The U.S. president has ordered that the Chinese owned short-form video sharing app to be banned as security concerns grow, but now Microsoft want to buy TikTok.
Many countries are thinking about banning the popular Chinese video-sharing app as federal investigations confirm that the application records a dangerous amount of information from their users which could be handed over to the Chinese Communist Party government. But Microsoft think they have a plan to save it.
India was the first country to outright ban the use of the TikTok app in their country. As military conflict escalated between the two nations when many Indian soldiers were shot dead at the India–China border.
The conflict prompted the Indian government to act immediately and ban TikTok, not only due to the conflict but also growing security concerns.
The U.S. Secretary of State, Mike Pompeo, that ByteDance — Chinese company that owns TikTok — has been handing data over to the Chinese Communist Party.
U.S. Secretary of State warns that TikTok is a “national security risk.”
This is nothing new. All Chinese owned companies have no choice but to hand over sensitive data of their clients if the Chinese government requests it; this includes the valuable information of overseas users.
TikTok is mostly popular among children and young adults between 13 and 24. Not only does ByteDance store sensitive information and videos of minors on their Chinese servers, but they also target these youths with pro-Chinese political ads.
The sad thing is that it seems to be working. A vast majority of the users, who are even to young to vote, share Anti-American and Pro-Communist views on the platform. These kinds of videos also get promoted inside the platform and usually go viral.
Mircosoft believe they have a solution, but it may be a little too little, too late.
Time is TikToking away
Microsoft have reportedly taken the necessary steps to move forward with an acquisition of ByteDance’s popular short-form video sharing app, but time is ticking.
A deal must be made before the U.S. government takes action. This has prompted Microsoft to reach out to Donald J. Trump in hopes that he will postpone executive action and revoke the ban if a deal between the two is made.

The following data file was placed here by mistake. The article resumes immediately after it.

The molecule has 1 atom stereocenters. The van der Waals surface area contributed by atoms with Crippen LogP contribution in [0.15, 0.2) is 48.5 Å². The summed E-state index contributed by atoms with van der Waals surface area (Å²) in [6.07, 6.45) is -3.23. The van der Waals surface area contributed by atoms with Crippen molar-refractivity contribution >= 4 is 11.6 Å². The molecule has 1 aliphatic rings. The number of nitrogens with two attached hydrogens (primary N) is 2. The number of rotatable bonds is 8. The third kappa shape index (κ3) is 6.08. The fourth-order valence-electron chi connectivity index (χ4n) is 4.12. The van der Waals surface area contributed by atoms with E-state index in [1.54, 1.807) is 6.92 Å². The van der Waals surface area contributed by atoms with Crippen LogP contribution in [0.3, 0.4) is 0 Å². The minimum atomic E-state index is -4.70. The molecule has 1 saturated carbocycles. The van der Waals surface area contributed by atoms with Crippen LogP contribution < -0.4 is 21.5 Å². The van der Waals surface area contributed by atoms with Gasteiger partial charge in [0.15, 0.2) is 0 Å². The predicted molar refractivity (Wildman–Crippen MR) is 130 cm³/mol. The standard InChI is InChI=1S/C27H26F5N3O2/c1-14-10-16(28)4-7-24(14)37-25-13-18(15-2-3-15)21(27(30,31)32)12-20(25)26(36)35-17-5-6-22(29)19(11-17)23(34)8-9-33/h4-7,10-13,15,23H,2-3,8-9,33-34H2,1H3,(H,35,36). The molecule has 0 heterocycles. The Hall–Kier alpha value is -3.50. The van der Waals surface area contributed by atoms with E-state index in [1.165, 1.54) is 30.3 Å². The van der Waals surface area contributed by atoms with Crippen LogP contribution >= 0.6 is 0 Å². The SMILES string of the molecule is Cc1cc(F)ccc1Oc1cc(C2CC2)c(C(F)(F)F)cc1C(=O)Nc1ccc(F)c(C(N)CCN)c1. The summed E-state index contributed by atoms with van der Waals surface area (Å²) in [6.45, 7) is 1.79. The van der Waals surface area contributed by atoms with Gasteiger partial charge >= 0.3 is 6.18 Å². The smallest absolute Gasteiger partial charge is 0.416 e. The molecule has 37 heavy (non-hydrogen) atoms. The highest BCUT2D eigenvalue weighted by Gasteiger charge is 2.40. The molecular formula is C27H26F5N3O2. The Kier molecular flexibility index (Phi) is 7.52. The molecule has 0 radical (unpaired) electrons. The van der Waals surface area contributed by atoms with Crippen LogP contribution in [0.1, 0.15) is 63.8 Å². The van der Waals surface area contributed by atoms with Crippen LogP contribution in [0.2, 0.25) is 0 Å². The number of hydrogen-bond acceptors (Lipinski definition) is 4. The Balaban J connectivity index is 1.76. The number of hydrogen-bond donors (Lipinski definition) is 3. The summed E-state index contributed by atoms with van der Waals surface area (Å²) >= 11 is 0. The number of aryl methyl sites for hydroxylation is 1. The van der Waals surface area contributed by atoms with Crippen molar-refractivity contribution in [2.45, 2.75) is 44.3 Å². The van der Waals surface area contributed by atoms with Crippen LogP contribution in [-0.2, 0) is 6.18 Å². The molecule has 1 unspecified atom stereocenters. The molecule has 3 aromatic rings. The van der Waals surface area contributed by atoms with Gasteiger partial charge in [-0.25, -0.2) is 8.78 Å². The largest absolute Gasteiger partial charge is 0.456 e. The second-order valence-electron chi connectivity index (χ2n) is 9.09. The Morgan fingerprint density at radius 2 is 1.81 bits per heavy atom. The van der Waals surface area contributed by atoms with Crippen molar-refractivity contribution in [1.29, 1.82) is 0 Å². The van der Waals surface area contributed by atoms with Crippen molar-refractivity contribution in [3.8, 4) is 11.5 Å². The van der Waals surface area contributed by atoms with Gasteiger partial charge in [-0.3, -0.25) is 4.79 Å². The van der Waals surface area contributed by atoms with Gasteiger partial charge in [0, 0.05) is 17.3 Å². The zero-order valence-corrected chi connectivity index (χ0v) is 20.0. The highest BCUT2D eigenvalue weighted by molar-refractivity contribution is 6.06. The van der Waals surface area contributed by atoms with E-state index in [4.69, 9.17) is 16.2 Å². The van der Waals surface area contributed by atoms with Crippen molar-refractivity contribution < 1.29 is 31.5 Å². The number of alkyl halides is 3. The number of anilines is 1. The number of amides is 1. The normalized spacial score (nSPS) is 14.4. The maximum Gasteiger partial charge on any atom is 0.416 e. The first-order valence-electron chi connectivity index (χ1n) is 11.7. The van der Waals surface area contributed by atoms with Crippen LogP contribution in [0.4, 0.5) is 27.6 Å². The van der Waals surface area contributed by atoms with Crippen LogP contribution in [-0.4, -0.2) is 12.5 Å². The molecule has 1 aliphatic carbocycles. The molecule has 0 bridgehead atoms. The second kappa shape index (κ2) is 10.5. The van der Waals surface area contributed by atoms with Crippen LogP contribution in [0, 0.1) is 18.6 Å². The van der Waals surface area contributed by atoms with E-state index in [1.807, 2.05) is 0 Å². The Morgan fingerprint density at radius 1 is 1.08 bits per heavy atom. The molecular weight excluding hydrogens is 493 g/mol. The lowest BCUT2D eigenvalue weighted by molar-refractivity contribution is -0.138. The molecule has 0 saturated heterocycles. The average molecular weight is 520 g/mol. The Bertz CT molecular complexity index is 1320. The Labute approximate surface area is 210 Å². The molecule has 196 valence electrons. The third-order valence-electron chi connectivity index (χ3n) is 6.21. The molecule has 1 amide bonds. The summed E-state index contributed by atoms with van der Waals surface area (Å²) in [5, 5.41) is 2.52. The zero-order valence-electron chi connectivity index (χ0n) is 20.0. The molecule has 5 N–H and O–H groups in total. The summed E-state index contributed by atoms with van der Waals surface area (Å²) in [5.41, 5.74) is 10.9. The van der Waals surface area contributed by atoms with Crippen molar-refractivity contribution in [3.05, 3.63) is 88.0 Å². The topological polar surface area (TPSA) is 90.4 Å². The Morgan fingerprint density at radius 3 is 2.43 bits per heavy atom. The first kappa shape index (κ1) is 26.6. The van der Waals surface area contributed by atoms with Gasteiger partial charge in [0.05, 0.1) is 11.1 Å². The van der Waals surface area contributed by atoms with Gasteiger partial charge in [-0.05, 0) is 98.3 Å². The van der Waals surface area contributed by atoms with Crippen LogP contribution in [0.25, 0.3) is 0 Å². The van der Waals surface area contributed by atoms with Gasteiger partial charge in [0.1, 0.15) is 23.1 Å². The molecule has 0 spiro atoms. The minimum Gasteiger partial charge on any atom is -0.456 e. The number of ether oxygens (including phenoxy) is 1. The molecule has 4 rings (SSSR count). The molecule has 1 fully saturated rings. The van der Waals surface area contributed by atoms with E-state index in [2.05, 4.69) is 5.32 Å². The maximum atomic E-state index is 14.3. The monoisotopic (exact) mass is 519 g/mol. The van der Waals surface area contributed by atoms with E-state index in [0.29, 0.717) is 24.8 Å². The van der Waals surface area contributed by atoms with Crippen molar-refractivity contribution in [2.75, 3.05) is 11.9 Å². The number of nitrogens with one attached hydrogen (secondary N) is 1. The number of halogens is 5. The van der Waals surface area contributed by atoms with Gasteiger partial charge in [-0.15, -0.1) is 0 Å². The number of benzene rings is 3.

“[Microsoft] is committed to acquiring TikTok subject to a complete security review and providing proper economic benefits to the United States, including the United States Treasury,” the company said, adding that it will “move quickly” to talk with ByteDance “in a matter of weeks.”
“During this process, Microsoft looks forward to continuing dialogue with the United States Government, including with the President,” the company added.
However, many people are sceptical that a deal will be made in time and — no — it has nothing to do with Donald Trump.
Could TikTok be saved if they use Azure cloud?
Mary J Foel at ZDNet pointed out that, regardless of the US ban, selling TikTok to Microsoft would back be a huge leap backwards for ByteDance.
“Another area of overlap could be advertising. Microsoft has been trying to build up its advertising business around its Bing search engine for the past several years. And TikTok, as of late, has been trying to establish itself as a potential ad player, with the slogan,‘Don’t Make Ads; Make TikToks.’“
All TikTok data will need to be stored on American owned Microsoft Azure cloud servers.
Two factors come in to play with this deal; the first, and foremost, being time. Trump said that he will be taking action against TikTok in the coming days but a negation of this calibre can take weeks, even months, to finalise. Microsoft and ByteDance would need to show that significant steps have been made ahead of the deal.
The second variable is whether ByteDance are willing to sell to Microsoft and transfer all of their data to their Azure cloud network. This is also a very formidable task.
If the deal collapses and TikTok is banned in the United States people can still access the servers using a VPN. It’s simply, costs very little… but, depending on the law, you can get fined for bypassing the TikTok ban.